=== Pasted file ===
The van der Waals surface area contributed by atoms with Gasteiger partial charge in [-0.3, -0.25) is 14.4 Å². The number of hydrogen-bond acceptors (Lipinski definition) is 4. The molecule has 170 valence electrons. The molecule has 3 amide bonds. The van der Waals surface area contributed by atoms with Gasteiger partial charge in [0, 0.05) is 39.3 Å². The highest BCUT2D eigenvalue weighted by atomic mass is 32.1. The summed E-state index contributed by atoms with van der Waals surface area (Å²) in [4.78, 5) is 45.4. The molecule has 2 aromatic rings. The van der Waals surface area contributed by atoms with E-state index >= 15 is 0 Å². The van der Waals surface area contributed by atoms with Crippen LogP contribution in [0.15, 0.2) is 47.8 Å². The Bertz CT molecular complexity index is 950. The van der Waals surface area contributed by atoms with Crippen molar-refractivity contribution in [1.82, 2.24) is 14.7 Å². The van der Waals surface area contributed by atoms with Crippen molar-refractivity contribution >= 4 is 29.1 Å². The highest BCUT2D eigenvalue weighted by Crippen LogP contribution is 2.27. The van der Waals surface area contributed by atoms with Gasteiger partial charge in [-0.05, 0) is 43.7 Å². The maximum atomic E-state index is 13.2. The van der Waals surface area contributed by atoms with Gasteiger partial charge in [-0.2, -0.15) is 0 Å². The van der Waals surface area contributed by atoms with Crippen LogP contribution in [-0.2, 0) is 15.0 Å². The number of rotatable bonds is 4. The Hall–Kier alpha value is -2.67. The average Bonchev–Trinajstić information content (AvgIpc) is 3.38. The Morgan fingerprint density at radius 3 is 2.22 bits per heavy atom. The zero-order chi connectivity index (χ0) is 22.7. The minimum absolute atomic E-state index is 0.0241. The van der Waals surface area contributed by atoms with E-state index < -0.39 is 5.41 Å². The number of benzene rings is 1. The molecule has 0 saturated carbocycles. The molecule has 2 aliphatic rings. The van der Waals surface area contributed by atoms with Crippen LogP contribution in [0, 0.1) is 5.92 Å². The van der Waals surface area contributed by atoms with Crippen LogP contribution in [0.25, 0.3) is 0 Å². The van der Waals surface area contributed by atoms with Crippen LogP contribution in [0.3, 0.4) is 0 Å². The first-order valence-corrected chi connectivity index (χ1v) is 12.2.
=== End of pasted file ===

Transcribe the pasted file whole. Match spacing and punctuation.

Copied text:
The van der Waals surface area contributed by atoms with Gasteiger partial charge in [-0.3, -0.25) is 14.4 Å². The number of hydrogen-bond acceptors (Lipinski definition) is 4. The molecule has 170 valence electrons. The molecule has 3 amide bonds. The van der Waals surface area contributed by atoms with Gasteiger partial charge in [0, 0.05) is 39.3 Å². The highest BCUT2D eigenvalue weighted by atomic mass is 32.1. The summed E-state index contributed by atoms with van der Waals surface area (Å²) in [4.78, 5) is 45.4. The molecule has 2 aromatic rings. The van der Waals surface area contributed by atoms with E-state index >= 15 is 0 Å². The van der Waals surface area contributed by atoms with Crippen LogP contribution in [0.15, 0.2) is 47.8 Å². The Bertz CT molecular complexity index is 950. The van der Waals surface area contributed by atoms with Crippen molar-refractivity contribution in [1.82, 2.24) is 14.7 Å². The van der Waals surface area contributed by atoms with Crippen molar-refractivity contribution >= 4 is 29.1 Å². The highest BCUT2D eigenvalue weighted by Crippen LogP contribution is 2.27. The van der Waals surface area contributed by atoms with Gasteiger partial charge in [-0.05, 0) is 43.7 Å². The maximum atomic E-state index is 13.2. The van der Waals surface area contributed by atoms with Gasteiger partial charge in [-0.2, -0.15) is 0 Å². The van der Waals surface area contributed by atoms with Crippen LogP contribution in [-0.2, 0) is 15.0 Å². The number of rotatable bonds is 4. The Hall–Kier alpha value is -2.67. The average Bonchev–Trinajstić information content (AvgIpc) is 3.38. The Morgan fingerprint density at radius 3 is 2.22 bits per heavy atom. The zero-order chi connectivity index (χ0) is 22.7. The minimum absolute atomic E-state index is 0.0241. The van der Waals surface area contributed by atoms with E-state index < -0.39 is 5.41 Å². The number of benzene rings is 1. The molecule has 0 saturated carbocycles. The molecule has 2 aliphatic rings. The van der Waals surface area contributed by atoms with Crippen LogP contribution in [0, 0.1) is 5.92 Å². The van der Waals surface area contributed by atoms with Crippen LogP contribution in [0.25, 0.3) is 0 Å². The van der Waals surface area contributed by atoms with Crippen LogP contribution in [0.3, 0.4) is 0 Å². The first-order valence-corrected chi connectivity index (χ1v) is 12.2.